For several weeks, Democratic presidential nominee Hillary Clinton and her allies in the mainstream media claimed that any concerns about her health were mere conspiracy theories. Late-night host Jimmy Kimmel even mocked those concerns in late August by having the former Secretary of State open a pickle jar on his desk.
She used that appearance to dismiss any health concerns as “part of the wacky strategy, just say all these crazy things and maybe you can get some people to believe you.”
Ari Rabin-Havt (who once falsely accused this author of being a Birther) mocked what he called “Hillary health trutherism,” likening it to the Birther conspiracy theories about Barack Obama. On Aug. 21, he wrote: “Like the birthers of the Obama era, Hillary health truthers base their accusations on a convoluted mix of conspiracy theories, exaggerations and outright lies that forces believers to willfully ignore any evidence to the contrary while twisting themselves into logical pretzels.”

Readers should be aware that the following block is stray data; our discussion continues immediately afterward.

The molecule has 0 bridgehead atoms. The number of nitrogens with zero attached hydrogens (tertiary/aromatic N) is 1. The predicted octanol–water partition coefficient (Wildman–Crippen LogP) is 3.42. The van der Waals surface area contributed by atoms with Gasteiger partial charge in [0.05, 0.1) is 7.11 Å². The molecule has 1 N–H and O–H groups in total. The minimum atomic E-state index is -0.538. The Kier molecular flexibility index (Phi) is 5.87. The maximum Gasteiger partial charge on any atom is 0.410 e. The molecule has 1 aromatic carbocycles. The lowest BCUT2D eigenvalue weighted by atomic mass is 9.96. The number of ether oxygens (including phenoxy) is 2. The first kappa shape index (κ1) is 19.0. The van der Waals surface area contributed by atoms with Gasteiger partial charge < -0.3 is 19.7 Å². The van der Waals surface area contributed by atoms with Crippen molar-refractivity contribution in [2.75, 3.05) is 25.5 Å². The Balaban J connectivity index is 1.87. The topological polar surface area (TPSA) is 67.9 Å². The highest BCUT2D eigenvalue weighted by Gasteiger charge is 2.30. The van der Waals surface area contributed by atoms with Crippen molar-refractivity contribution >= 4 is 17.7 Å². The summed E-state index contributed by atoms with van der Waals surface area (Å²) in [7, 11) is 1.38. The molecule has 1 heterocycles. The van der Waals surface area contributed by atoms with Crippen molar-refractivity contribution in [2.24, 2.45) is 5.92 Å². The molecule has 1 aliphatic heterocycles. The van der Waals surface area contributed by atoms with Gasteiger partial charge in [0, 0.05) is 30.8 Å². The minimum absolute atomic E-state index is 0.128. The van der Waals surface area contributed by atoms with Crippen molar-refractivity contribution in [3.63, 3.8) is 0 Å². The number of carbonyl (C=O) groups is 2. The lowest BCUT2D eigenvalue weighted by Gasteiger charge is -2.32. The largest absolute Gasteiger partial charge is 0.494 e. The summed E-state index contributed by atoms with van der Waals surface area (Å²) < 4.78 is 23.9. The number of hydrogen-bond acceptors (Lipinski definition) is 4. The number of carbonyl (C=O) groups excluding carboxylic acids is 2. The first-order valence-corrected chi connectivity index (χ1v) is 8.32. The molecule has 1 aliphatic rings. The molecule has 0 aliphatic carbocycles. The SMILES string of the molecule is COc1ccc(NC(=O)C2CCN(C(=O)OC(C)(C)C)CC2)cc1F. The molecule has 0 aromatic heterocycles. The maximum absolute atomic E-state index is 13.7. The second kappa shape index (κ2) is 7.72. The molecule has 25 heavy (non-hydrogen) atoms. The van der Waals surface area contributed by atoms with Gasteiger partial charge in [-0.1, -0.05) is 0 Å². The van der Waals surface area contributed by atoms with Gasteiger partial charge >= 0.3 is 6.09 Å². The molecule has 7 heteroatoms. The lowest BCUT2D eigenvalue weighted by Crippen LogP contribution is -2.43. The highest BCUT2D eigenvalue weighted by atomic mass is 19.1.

Melissa Jeltsen, senior reporter for the Huffington Post, wrote on Aug. 26 that those raising questions about Hillary Clinton’s health were simply misogynists: “The subtext of the rumors spouted by Trump and his crew of armchair doctors is clear: Clinton is biologically unfit to lead. She’s a woman, after all … Let’s get real: The wild conspiracy theories around Clinton’s health are a convenient way to mask misogyny inside “legitimate” medical concerns … That’s sexism, plain and simple.”
Comedian Sarah Silverman was more direct, saying that those questioning Hillary Clinton’s health were “fucking assholes.”
Now that Clinton has been forced to take several days off the campaign trail after collapsing at the 9/11 Memorial on Sunday in New York, the truth is beginning to emerge: she has major health issues that even her supporters have long noticed.
Some in the media, like Vox, still cling to the hope that it is all a conspiracy theory.
But even Jimmy Kimmel had to admit Wednesday night: “You know, these conspiracy theories about Hillary Clinton’s health would be a lot harder to believe if they didn’t actually come true.”